Info@NationalCyberSecurity
Info@NationalCyberSecurity

From Russia, with love is probably a scam | #DatingScams | #LoveScams | #RomanceScans


This is the season when romance scams shift into overdrive. If you’re a male on social media or dating sites looking for female company, scammers likely will compete with each other to hook you.

This week’s ConsumerAffairs-Trend Micro Threat Alert has found a Russian connection. Scammers pretend to be an attractive Russian woman looking for a relationship are sending victims their profile and picture via a link. 

Clicking the link, however, will direct victims to an adult website. The Trend Micro research team detected 5,465 logs on Feb 5. Jon Clay, vice president of Threat Intelligence at Trend Micro, says women purported to be Russian have long been used as lures.

“In the past, many of the images were stolen from the Internet and were of real people, but in the future, we’ll likely see fake images created by AI, which will be easier to create than trying to find images on the net,” Clay told ConsumerAffairs.

Clay says consumers should be leery of any unsolicited message that offers romance and includes these types of images or even videos as they are likely to be scams. The objective is to steal personal information, your financial data, or even steal your intimate pictures after some online interaction with the scammers.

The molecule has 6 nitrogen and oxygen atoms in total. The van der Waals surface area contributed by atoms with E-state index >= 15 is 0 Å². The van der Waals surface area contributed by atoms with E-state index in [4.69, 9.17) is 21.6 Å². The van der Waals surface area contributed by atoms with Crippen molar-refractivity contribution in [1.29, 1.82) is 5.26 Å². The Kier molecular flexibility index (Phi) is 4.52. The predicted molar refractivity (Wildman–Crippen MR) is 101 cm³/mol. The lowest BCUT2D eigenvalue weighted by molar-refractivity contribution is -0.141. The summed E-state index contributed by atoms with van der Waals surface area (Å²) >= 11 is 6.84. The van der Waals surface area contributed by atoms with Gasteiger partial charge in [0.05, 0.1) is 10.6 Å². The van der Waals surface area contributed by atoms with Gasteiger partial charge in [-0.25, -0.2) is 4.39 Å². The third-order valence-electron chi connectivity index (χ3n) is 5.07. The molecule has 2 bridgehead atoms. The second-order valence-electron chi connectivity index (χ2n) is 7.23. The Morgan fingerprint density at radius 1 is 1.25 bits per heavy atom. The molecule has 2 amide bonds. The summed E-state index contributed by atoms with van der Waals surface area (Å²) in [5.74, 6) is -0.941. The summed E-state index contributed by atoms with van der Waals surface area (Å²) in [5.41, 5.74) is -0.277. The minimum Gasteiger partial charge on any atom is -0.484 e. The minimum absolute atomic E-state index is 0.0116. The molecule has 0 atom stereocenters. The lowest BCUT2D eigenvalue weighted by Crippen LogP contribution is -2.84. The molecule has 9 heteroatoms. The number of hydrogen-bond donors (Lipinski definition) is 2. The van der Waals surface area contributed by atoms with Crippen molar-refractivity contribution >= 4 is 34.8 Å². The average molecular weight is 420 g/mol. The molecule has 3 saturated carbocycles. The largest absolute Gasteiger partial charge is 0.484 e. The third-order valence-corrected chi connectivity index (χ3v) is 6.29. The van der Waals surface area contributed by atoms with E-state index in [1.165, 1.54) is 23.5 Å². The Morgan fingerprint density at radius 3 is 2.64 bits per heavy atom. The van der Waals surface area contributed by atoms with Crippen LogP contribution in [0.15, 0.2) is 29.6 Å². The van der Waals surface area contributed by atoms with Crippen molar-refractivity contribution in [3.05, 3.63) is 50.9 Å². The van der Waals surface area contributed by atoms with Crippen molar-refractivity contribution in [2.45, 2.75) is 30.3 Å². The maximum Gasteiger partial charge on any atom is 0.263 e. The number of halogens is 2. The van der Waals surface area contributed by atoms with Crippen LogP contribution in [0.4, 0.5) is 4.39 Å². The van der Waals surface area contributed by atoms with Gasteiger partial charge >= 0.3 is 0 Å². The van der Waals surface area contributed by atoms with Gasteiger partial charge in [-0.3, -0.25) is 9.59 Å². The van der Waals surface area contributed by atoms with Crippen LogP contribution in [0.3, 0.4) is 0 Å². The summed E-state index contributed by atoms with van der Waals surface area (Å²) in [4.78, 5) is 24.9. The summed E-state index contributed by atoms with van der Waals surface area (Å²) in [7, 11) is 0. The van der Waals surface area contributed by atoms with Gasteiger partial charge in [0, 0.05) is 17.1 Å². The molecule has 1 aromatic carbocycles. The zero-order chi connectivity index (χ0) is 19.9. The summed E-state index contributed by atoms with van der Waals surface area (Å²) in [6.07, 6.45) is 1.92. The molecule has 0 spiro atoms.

Fake surveys

Fake surveys, promising valuable rewards, are a constant threat. In recent months scammers have pretended to be Walmart or Costco, asking consumers for feedback but stealing personal information.

Lately, scammers are pretending to be State Farm Insurance. Victims receive an email inviting them to participate in a survey in order to receive a valuable reward.

Businesses can’t afford to give thousands of consumers gifts worth hundreds of dollars, just for submitting a survey. Typically, a company like Burger King will offer a free Whopper to complete a survey. If the gift is more valuable than that, watch out.

HR phishing scam

Bad actors impersonated HR departments to ask email receivers to check an online document and redirect victims to log in on a fake TRBM email portal. The Trend Micro research team detected 289 logs on Feb 5.



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